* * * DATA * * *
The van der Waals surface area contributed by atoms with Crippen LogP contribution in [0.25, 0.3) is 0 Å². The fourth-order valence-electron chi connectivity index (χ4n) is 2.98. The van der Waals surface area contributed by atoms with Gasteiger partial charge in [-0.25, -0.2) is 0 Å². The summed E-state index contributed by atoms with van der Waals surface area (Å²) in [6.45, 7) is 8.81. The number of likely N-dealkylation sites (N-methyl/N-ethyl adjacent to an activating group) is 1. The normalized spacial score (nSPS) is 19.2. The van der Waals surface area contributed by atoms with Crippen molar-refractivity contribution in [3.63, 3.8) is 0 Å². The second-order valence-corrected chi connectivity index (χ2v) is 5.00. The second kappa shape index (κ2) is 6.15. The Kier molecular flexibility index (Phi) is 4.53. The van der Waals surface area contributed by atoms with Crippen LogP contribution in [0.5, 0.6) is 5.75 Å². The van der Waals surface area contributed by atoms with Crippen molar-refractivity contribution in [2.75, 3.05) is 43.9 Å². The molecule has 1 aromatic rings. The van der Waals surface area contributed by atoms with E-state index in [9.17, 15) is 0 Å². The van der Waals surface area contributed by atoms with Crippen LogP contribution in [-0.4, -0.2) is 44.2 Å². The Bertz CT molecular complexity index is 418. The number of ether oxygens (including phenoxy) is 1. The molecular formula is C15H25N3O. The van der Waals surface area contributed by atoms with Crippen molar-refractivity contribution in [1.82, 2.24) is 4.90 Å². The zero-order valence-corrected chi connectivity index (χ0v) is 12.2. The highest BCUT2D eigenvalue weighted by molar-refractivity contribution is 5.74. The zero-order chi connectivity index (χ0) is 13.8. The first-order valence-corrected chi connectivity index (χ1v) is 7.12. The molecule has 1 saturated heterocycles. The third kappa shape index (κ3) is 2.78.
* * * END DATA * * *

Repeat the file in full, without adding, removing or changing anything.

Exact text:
The van der Waals surface area contributed by atoms with Crippen LogP contribution in [0.25, 0.3) is 0 Å². The fourth-order valence-electron chi connectivity index (χ4n) is 2.98. The van der Waals surface area contributed by atoms with Gasteiger partial charge in [-0.25, -0.2) is 0 Å². The summed E-state index contributed by atoms with van der Waals surface area (Å²) in [6.45, 7) is 8.81. The number of likely N-dealkylation sites (N-methyl/N-ethyl adjacent to an activating group) is 1. The normalized spacial score (nSPS) is 19.2. The van der Waals surface area contributed by atoms with Crippen molar-refractivity contribution in [3.63, 3.8) is 0 Å². The second-order valence-corrected chi connectivity index (χ2v) is 5.00. The second kappa shape index (κ2) is 6.15. The Kier molecular flexibility index (Phi) is 4.53. The van der Waals surface area contributed by atoms with Crippen LogP contribution in [0.5, 0.6) is 5.75 Å². The van der Waals surface area contributed by atoms with Crippen molar-refractivity contribution in [2.75, 3.05) is 43.9 Å². The molecule has 1 aromatic rings. The van der Waals surface area contributed by atoms with E-state index in [9.17, 15) is 0 Å². The van der Waals surface area contributed by atoms with Crippen LogP contribution in [-0.4, -0.2) is 44.2 Å². The Bertz CT molecular complexity index is 418. The number of ether oxygens (including phenoxy) is 1. The molecular formula is C15H25N3O. The van der Waals surface area contributed by atoms with Crippen molar-refractivity contribution in [1.82, 2.24) is 4.90 Å². The zero-order valence-corrected chi connectivity index (χ0v) is 12.2. The highest BCUT2D eigenvalue weighted by molar-refractivity contribution is 5.74. The zero-order chi connectivity index (χ0) is 13.8. The first-order valence-corrected chi connectivity index (χ1v) is 7.12. The molecule has 1 saturated heterocycles. The third kappa shape index (κ3) is 2.78.